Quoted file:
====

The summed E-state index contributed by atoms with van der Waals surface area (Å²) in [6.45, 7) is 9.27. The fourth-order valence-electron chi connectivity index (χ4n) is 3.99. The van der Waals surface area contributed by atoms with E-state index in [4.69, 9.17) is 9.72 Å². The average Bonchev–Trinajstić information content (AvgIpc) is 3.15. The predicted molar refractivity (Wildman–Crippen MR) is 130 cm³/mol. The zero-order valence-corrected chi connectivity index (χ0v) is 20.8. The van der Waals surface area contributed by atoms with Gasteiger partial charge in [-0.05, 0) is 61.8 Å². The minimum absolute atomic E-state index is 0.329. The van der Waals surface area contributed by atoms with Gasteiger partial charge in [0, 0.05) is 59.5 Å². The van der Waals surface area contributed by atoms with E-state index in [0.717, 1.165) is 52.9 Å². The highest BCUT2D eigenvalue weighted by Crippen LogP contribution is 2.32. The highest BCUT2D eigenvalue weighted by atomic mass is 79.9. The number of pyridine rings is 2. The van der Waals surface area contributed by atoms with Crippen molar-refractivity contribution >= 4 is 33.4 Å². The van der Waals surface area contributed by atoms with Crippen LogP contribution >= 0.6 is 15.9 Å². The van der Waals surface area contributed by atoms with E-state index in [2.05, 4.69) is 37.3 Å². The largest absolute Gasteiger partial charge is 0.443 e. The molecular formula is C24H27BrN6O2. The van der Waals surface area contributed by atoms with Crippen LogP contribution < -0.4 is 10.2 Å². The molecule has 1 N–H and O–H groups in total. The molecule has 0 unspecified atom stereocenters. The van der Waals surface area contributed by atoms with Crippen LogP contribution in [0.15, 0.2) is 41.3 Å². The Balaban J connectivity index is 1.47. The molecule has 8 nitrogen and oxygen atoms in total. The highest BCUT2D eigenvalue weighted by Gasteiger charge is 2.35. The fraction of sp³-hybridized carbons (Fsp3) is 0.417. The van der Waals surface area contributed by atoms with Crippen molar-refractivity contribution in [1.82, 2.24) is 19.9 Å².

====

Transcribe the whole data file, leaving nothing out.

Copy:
The summed E-state index contributed by atoms with van der Waals surface area (Å²) in [6.45, 7) is 9.27. The fourth-order valence-electron chi connectivity index (χ4n) is 3.99. The van der Waals surface area contributed by atoms with E-state index in [4.69, 9.17) is 9.72 Å². The average Bonchev–Trinajstić information content (AvgIpc) is 3.15. The predicted molar refractivity (Wildman–Crippen MR) is 130 cm³/mol. The zero-order valence-corrected chi connectivity index (χ0v) is 20.8. The van der Waals surface area contributed by atoms with Gasteiger partial charge in [-0.05, 0) is 61.8 Å². The minimum absolute atomic E-state index is 0.329. The van der Waals surface area contributed by atoms with Gasteiger partial charge in [0, 0.05) is 59.5 Å². The van der Waals surface area contributed by atoms with E-state index in [0.717, 1.165) is 52.9 Å². The highest BCUT2D eigenvalue weighted by Crippen LogP contribution is 2.32. The highest BCUT2D eigenvalue weighted by atomic mass is 79.9. The number of pyridine rings is 2. The van der Waals surface area contributed by atoms with Crippen molar-refractivity contribution >= 4 is 33.4 Å². The van der Waals surface area contributed by atoms with Crippen LogP contribution >= 0.6 is 15.9 Å². The van der Waals surface area contributed by atoms with E-state index in [2.05, 4.69) is 37.3 Å². The largest absolute Gasteiger partial charge is 0.443 e. The molecular formula is C24H27BrN6O2. The van der Waals surface area contributed by atoms with Crippen LogP contribution < -0.4 is 10.2 Å². The molecule has 1 N–H and O–H groups in total. The molecule has 0 unspecified atom stereocenters. The van der Waals surface area contributed by atoms with Crippen LogP contribution in [0.15, 0.2) is 41.3 Å². The Balaban J connectivity index is 1.47. The molecule has 8 nitrogen and oxygen atoms in total. The highest BCUT2D eigenvalue weighted by Gasteiger charge is 2.35. The fraction of sp³-hybridized carbons (Fsp3) is 0.417. The van der Waals surface area contributed by atoms with Crippen molar-refractivity contribution in [1.82, 2.24) is 19.9 Å².